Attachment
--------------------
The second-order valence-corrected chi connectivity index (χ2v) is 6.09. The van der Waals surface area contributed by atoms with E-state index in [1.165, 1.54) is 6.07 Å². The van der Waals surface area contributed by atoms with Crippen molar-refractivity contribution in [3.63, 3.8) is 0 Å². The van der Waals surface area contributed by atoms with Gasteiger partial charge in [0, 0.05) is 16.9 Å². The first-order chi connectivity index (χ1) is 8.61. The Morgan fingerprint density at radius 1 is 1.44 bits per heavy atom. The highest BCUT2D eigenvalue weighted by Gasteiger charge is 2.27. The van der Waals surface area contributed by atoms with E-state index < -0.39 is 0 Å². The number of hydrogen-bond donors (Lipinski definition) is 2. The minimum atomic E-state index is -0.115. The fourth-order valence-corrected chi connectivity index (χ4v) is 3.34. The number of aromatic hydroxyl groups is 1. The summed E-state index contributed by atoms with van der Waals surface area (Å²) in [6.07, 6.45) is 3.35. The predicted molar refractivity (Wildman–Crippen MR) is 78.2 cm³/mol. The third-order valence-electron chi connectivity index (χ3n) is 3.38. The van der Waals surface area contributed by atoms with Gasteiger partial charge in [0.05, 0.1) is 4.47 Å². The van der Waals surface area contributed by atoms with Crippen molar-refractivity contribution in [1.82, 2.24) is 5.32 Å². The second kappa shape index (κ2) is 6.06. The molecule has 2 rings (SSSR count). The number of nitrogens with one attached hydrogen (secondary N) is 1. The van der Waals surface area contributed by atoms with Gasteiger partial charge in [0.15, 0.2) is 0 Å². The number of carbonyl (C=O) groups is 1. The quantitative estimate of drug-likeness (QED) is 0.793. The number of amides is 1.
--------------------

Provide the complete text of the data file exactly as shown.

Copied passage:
The second-order valence-corrected chi connectivity index (χ2v) is 6.09. The van der Waals surface area contributed by atoms with E-state index in [1.165, 1.54) is 6.07 Å². The van der Waals surface area contributed by atoms with Crippen molar-refractivity contribution in [3.63, 3.8) is 0 Å². The van der Waals surface area contributed by atoms with Gasteiger partial charge in [0, 0.05) is 16.9 Å². The first-order chi connectivity index (χ1) is 8.61. The Morgan fingerprint density at radius 1 is 1.44 bits per heavy atom. The highest BCUT2D eigenvalue weighted by Gasteiger charge is 2.27. The van der Waals surface area contributed by atoms with E-state index < -0.39 is 0 Å². The number of hydrogen-bond donors (Lipinski definition) is 2. The minimum atomic E-state index is -0.115. The fourth-order valence-corrected chi connectivity index (χ4v) is 3.34. The number of aromatic hydroxyl groups is 1. The summed E-state index contributed by atoms with van der Waals surface area (Å²) in [6.07, 6.45) is 3.35. The predicted molar refractivity (Wildman–Crippen MR) is 78.2 cm³/mol. The third-order valence-electron chi connectivity index (χ3n) is 3.38. The van der Waals surface area contributed by atoms with Gasteiger partial charge in [0.05, 0.1) is 4.47 Å². The van der Waals surface area contributed by atoms with Crippen molar-refractivity contribution in [1.82, 2.24) is 5.32 Å². The second kappa shape index (κ2) is 6.06. The molecule has 2 rings (SSSR count). The number of nitrogens with one attached hydrogen (secondary N) is 1. The van der Waals surface area contributed by atoms with Gasteiger partial charge in [0.15, 0.2) is 0 Å². The number of carbonyl (C=O) groups is 1. The quantitative estimate of drug-likeness (QED) is 0.793. The number of amides is 1.